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« Reply #625 on: May 21, 2023, 01:01:15 PM »

Congratulations on the funding!  Grin

Congrats on getting the funding, that's got to really help!

Thanks you two, I appreciate it!
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Alain
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« Reply #626 on: May 26, 2023, 07:03:37 AM »

BATTLEJUICE ALCHEMIST DEVLOG:
Translating an RPG is hard



Hey folks,

I have recently been working on the translation system for BattleJuice Alchemist. And surprisingly I found this to be quite a fun task to work on. Seriously! In software development there is a lot of talk of localization, internationalization and also globalization. I don't want to get in technicalities here, but just talk about some interesting stuff, so let's dive in.

First of all, what we are currently working on is the translation of actual language. This means, we are not e.g. switching visual assets for certain regions. So the basic feature here is that you can switch the language like so:


What we do first is to create a German translation, because it is the native language of our team. Further versions will be made by our publisher ESDigital. The game will come out in quite a lot of languages, but I don't want to say anything final yet.


The first challenges we have to overcome are the obvious ones: In some places you have to dynamically size the font to make the text fit a button, in others, you can implement a scrollable box or find different solutions to accommodate for varying text lengths. BattleJuice Alchemist as a complex RPG is quite heavy on the UI side, so this is a lot of work. And there is actually quite a lot of text. Every word that needs to be translated literally costs money. If the word "level" shows up in 50 places, you don't want a translator to charge you for 50 words, but 1. So you create string tables for words that are used more often, so they only pop up once in the sheet of text to be translated.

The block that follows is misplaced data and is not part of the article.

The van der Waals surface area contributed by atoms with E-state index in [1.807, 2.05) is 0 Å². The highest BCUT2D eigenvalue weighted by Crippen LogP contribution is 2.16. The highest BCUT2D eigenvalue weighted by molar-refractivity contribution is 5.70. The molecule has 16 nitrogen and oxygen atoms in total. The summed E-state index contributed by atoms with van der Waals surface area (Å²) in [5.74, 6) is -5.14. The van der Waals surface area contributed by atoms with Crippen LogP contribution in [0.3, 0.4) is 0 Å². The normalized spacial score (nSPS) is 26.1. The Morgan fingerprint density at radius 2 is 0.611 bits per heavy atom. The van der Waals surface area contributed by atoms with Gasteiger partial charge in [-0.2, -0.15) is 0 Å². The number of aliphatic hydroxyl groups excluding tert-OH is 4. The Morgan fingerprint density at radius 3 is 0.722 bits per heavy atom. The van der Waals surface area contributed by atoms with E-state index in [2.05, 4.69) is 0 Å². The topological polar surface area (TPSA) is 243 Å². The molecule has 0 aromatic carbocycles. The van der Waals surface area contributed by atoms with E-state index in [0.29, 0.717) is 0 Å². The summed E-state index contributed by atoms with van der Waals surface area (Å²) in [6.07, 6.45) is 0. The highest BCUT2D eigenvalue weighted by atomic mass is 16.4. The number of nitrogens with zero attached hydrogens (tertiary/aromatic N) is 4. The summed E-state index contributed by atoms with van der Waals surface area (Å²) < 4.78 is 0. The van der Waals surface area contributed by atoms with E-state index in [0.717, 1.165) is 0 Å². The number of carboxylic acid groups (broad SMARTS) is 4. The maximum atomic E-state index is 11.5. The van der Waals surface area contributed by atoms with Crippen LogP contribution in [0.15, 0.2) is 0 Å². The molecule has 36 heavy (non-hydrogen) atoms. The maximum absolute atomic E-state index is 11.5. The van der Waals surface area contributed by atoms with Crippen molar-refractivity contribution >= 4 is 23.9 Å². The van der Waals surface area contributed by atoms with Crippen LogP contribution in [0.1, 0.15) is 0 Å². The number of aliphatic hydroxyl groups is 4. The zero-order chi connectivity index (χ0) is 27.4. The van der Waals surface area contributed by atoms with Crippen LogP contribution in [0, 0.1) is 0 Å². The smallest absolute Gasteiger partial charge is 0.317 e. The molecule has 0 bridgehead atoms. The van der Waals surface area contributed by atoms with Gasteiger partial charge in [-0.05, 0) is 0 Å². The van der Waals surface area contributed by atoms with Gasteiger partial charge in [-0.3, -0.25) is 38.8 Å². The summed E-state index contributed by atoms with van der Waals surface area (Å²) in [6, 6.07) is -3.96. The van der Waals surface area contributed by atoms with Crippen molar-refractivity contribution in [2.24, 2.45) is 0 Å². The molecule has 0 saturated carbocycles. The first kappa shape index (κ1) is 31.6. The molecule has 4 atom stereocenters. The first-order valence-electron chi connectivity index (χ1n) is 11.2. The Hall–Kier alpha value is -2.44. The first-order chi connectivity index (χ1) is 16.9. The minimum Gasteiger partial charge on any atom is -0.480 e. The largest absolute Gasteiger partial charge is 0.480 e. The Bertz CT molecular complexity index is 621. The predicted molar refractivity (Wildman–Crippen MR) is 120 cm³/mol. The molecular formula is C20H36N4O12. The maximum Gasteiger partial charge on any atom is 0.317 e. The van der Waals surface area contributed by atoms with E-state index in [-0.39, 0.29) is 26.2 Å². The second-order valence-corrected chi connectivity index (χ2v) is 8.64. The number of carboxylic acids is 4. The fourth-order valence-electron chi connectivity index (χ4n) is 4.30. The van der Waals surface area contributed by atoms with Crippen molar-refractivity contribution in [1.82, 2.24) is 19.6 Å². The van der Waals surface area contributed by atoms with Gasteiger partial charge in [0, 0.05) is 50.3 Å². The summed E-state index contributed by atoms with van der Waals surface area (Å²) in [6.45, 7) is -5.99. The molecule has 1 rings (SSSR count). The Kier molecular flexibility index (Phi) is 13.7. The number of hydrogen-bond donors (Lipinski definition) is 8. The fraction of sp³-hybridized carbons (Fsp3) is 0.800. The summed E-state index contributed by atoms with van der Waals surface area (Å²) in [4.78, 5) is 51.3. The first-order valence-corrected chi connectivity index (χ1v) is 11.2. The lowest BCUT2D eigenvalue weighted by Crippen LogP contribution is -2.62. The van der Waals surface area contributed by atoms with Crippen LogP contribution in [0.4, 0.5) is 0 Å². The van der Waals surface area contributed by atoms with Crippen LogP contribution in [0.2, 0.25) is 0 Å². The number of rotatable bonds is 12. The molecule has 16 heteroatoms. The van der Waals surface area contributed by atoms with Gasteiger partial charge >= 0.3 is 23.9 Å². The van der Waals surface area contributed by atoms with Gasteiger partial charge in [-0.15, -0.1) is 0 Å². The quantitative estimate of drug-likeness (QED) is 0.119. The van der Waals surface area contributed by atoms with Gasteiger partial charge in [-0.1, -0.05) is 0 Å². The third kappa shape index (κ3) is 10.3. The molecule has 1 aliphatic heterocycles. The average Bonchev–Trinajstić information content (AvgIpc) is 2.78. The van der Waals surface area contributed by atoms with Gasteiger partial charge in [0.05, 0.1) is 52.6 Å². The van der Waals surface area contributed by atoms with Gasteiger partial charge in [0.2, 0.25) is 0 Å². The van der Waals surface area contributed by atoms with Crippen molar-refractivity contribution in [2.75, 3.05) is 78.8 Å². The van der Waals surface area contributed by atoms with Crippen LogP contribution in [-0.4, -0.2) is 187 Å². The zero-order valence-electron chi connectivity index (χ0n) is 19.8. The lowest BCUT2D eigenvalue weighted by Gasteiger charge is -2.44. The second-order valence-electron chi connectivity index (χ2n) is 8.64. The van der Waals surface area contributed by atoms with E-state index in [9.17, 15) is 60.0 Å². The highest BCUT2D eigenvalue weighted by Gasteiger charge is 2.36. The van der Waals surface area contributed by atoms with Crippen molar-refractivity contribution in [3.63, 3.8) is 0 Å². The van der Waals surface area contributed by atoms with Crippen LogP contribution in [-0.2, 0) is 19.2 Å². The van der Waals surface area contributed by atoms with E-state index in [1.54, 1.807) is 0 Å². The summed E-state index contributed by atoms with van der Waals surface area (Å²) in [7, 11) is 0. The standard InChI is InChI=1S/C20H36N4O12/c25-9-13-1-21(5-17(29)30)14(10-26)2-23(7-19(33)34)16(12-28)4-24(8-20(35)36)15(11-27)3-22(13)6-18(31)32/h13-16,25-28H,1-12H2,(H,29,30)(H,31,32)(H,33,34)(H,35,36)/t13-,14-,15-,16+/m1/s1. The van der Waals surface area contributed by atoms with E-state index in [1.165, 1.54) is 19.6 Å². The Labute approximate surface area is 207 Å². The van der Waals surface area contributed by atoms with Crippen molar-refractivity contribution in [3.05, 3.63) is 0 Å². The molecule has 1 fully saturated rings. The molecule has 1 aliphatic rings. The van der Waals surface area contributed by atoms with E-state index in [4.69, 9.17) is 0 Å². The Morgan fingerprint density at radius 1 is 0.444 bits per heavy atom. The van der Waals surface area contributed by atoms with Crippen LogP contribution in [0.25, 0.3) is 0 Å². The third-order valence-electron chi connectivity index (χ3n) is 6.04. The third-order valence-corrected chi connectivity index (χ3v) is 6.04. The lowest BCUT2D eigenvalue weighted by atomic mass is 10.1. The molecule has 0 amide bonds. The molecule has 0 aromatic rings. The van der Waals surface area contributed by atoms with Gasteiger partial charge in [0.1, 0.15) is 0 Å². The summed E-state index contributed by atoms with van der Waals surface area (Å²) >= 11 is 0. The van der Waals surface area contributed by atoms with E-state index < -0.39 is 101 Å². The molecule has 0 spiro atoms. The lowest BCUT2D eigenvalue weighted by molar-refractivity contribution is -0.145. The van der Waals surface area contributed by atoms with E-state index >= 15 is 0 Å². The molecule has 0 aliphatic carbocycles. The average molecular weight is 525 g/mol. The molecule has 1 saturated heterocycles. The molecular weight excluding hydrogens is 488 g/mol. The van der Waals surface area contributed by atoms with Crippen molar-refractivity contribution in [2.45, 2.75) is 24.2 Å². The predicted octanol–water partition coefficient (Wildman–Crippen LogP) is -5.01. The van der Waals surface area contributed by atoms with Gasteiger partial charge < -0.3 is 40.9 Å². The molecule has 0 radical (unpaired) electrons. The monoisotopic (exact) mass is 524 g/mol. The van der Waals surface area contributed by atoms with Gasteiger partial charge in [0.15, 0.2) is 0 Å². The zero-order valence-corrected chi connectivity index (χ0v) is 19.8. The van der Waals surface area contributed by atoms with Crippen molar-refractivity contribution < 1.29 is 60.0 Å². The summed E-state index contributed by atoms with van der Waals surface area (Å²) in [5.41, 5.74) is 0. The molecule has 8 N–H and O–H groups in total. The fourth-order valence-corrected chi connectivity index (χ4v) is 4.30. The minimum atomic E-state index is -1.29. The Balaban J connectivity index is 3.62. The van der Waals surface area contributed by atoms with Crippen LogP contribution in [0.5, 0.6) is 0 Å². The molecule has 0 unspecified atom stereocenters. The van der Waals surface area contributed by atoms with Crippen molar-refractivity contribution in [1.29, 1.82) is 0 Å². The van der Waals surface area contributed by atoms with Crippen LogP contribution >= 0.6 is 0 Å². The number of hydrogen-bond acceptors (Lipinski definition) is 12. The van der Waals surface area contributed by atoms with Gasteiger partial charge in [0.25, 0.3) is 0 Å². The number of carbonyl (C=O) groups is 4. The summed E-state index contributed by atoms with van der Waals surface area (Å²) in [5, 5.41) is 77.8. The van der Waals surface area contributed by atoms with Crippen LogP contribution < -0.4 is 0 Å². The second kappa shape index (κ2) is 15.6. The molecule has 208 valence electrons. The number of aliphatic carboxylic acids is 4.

All in all I found Unreal's localization system to be super easy to work with. I was able to set up the system and provide our team member Jan with a .PO file that he then could use to make a first test translation in German. We are using a tool called Poedit that runs on the DeepL and therefore often gives you perfect pre-translations out of the box. But it is not perfect. I asked Jan to tell me about the challenges a bit, here is what he said:

When translating with Poedit, I still found there is the need to focus heavily on individual letters instead of broad meanings. Everybody knows the example with that txet taht is rdaelabe if you just scan the context. That does not cut it when checking AI-translations and made me squint my eyes every now and then. For example, strangely, "damage" was translated into "dSchaden" every time, with the "d" being utterly wrong.

We obviously had to check for possible misunderstandings. "Flask" most often got translated as "Kolben", which is technically right, but only in the context of chemistry. That would be fine in the game itself, but not when it comes to a German speaking player base, where "Kolben" would most likely be associated with the "piston" of a car engine.